Masechet Nedarim 21a-27b

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10 Jan 2008
Torah

The Coming Week’s Daf Yomi by Rabbi Adin Steinsaltz

This essay is based upon the insights and chidushim (original ideas) of Talmudic scholar Rabbi Adin Steinsaltz, as published in the Hebrew version of the Steinsaltz Edition of the Talmud.

This month’s Steinsaltz Daf Yomi is sponsored by Dr. and Mrs. Alan Harris, the Lewy Family Foundation, and Marilyn and Edward Kaplan

Nedarim 21a-b

In order for a neder (vow) to take effect, the individual who is taking the vow must have true intent, and a vow that is uttered without meaning does not obligate the person who made it. Nevertheless, a person cannot simply claim that he did not mean what he said; we always work with the assumption that what a person said is what he meant. Still, the Sages of the Talmud teach that there are some instances where it is clear to all that the person making the neder did not really mean to obligate himself, and in such cases the person is not obligated to keep his word – his vow notwithstanding.

The third perek of Masechet Nedarim opens with a discussion of such cases, which are defined by the Mishnah as including four separate types:

Our Gemara brings the opinion of Rav Yehuda quoting Rav Ashi, who requires that a person who made one of these types of nedarim to approach a chacham (rabbi or sage) and ask that he be released from his vow. Shmuel strongly objects to that suggestion, arguing that the Mishnah clearly presents these vows as being permitted by the Sages, so it is impossible that they require she’elat chacham – the permission of a rabbi.

Some of the commentaries explain Rav Yehuda’s position as requiring a pro forma visit to a rabbi to arrange for the vow to be annulled, but in this case the rabbi will not have to make inquiries in order to find a way to permit the neder, since the circumstances themselves indicate that the neder does not stand. Others explain that on a biblical level there is no need to end the neder, but Rav Yehuda believes that there is a rabbinic requirement to do so. The Ritva argues that even Rav Yehuda only required this of amei ha’aretz – unlearned people – who we want to discourage from taking vows lightly.


Nedarim 22a-b

One of the methods that a sage makes use of when working with someone who wants to have his neder annulled is called charatah – regret. The sage may point out unintended consequences of the vow and ask the person whether he would have taken the vow had he realized that this is what would develop from it. Responding in the affirmative – i.e. stating that he never would have made such a neder had he realized that – allows the sage to permit the neder.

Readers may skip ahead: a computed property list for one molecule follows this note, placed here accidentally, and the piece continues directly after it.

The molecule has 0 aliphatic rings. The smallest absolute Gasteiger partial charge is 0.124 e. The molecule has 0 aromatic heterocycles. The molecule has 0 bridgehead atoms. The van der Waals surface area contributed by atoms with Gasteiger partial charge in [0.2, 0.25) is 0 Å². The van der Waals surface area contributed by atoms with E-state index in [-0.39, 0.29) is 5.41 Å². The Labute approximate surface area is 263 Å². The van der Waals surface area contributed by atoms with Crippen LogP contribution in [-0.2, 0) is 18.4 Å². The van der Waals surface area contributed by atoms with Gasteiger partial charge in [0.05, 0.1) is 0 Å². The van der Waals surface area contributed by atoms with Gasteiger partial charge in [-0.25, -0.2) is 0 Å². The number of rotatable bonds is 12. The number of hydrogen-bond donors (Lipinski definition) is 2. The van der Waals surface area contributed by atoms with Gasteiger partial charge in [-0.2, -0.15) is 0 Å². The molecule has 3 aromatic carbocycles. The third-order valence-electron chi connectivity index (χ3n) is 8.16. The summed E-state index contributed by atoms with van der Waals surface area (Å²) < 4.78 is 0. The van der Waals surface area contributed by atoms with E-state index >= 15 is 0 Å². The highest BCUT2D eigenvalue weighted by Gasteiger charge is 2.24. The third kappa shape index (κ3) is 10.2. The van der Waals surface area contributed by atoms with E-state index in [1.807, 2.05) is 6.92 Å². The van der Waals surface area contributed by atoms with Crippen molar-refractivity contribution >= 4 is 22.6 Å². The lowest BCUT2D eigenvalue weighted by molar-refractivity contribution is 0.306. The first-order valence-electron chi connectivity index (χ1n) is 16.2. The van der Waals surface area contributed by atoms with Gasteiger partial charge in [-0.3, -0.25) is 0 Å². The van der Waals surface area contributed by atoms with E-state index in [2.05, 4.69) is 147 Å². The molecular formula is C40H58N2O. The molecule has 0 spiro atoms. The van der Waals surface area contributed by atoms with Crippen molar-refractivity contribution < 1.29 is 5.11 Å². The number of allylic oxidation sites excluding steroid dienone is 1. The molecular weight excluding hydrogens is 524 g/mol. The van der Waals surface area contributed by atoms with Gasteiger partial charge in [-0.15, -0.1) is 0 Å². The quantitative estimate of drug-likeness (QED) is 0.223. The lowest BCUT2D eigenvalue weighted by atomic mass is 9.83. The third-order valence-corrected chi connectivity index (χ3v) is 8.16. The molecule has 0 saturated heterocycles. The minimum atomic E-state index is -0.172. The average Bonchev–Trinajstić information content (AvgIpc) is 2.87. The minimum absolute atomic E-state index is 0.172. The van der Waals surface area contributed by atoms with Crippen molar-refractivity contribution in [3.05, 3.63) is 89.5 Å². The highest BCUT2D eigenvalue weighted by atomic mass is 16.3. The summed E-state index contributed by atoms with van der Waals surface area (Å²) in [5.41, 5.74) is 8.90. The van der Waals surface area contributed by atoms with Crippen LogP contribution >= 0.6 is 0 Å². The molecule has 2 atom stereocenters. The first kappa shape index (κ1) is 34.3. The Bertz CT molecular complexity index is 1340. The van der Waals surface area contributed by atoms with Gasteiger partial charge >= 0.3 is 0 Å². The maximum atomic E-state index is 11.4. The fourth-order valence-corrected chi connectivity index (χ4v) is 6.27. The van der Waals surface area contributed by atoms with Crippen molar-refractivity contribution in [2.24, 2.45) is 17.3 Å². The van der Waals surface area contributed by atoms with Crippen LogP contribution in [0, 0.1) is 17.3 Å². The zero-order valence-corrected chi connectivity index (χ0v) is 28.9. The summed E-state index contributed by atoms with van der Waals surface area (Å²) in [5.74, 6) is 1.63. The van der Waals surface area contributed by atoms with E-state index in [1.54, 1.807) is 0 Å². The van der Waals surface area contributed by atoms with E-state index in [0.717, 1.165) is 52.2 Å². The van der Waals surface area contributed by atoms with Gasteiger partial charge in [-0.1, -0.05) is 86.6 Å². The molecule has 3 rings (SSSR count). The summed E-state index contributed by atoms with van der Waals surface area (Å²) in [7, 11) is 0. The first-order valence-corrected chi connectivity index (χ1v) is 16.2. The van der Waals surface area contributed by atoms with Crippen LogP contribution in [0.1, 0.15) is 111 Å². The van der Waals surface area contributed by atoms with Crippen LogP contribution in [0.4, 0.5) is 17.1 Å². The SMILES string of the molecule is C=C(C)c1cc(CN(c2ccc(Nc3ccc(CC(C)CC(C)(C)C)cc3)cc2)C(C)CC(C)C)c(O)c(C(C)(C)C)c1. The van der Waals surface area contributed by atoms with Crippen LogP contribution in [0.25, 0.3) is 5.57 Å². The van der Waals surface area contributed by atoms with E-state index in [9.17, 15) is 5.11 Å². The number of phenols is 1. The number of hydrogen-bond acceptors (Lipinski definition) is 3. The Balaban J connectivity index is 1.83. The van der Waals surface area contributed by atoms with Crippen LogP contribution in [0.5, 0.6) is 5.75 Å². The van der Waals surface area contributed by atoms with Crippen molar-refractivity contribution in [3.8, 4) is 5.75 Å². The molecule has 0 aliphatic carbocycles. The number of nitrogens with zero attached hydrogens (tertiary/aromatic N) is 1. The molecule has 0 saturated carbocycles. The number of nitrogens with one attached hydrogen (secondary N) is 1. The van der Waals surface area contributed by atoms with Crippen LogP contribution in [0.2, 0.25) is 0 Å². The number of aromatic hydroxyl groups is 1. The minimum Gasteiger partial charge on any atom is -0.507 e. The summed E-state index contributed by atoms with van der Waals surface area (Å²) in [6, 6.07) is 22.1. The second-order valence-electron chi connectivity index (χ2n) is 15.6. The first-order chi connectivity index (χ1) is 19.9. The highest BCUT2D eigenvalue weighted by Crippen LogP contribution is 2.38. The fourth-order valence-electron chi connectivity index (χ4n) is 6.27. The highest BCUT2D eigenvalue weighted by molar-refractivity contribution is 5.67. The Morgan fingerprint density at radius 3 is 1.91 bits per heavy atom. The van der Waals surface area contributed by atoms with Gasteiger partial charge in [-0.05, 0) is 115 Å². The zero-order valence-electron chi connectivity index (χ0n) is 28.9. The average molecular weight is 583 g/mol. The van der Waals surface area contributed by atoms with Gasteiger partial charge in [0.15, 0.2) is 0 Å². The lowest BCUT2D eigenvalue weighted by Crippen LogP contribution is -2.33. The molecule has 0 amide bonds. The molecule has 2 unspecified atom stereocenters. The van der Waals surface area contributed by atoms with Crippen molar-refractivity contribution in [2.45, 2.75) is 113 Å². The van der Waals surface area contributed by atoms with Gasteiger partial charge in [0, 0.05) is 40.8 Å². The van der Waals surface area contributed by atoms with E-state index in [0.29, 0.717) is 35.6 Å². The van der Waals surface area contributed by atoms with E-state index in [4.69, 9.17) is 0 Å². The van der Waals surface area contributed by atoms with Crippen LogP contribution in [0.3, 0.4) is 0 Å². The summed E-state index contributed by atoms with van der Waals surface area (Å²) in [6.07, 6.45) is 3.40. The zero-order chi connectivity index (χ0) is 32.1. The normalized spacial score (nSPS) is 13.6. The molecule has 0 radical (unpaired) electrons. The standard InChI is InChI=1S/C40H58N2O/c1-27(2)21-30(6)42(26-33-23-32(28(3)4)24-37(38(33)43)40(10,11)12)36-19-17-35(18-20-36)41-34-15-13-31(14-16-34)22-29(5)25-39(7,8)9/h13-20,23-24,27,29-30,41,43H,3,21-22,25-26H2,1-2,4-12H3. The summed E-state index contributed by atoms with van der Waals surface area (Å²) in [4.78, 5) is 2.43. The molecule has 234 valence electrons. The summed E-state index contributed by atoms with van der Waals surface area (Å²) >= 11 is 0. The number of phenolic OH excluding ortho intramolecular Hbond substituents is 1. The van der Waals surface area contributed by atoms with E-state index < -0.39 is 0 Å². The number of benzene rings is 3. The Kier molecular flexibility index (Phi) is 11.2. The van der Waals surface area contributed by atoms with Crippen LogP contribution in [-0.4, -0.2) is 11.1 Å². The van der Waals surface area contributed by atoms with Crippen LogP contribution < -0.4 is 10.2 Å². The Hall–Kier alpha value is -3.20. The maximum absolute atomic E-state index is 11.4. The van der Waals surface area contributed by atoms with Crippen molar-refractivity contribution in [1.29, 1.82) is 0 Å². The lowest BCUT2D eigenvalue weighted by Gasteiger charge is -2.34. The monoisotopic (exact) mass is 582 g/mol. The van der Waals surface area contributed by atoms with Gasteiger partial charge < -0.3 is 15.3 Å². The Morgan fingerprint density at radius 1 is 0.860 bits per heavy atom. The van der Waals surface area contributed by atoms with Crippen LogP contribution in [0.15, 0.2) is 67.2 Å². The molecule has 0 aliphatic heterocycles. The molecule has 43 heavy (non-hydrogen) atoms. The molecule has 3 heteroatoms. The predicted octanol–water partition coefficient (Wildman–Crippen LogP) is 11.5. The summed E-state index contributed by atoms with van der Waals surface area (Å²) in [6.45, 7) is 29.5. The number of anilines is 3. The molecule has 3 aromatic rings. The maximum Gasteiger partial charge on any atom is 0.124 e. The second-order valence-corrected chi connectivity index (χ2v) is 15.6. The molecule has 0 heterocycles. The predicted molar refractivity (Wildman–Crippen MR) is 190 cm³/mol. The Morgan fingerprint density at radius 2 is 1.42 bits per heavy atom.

The Gemara relates a series of cases where this was done. One example of such a situation is the story of Rabbi Yannai Sabba‘s grandson who approached his grandfather and asked him to annul his vow. Rabbi Yannai Sabba asked him whether he would have taken a neder had he realized that his pinkas (account book) would be opened. The grandson replied that he would not have done so, and Rabbi Yannai Sabba permitted the neder.

The word pinkas is Greek, and its original meaning was a board on which one could write. Later on, the term came to mean a number of such boards that were bound together to make a small book. During the time of the Talmud, pinkasim came in a variety of shapes and sizes and were made of different materials. It appears that the most popular ones were made of wood covered with a layer of wax that could be written on and erased.

According to the Rosh, the concern that the pinkas of a person who made a vow would be opened stems from the fact that he violated the advice of the Sages who discouraged taking vows in general. The Talmud Yerushalmi explains it as a criticism that a person is looking to add more prohibitions to himself than are required by the Torah, for are not the Torah ‘s prohibitions sufficient? The Midrash Tanchuma claims that even Yaakov Avinu was punished for taking a neder, and that the incident with Dina and Shechem was the result of his vow.


Nedarim 23a-b

Our Gemara teaches that a person who does not want his nedarim (vows) to take effect throughout the year should stand on Rosh Hashana and declare “all vows that I take this year should be null and void.”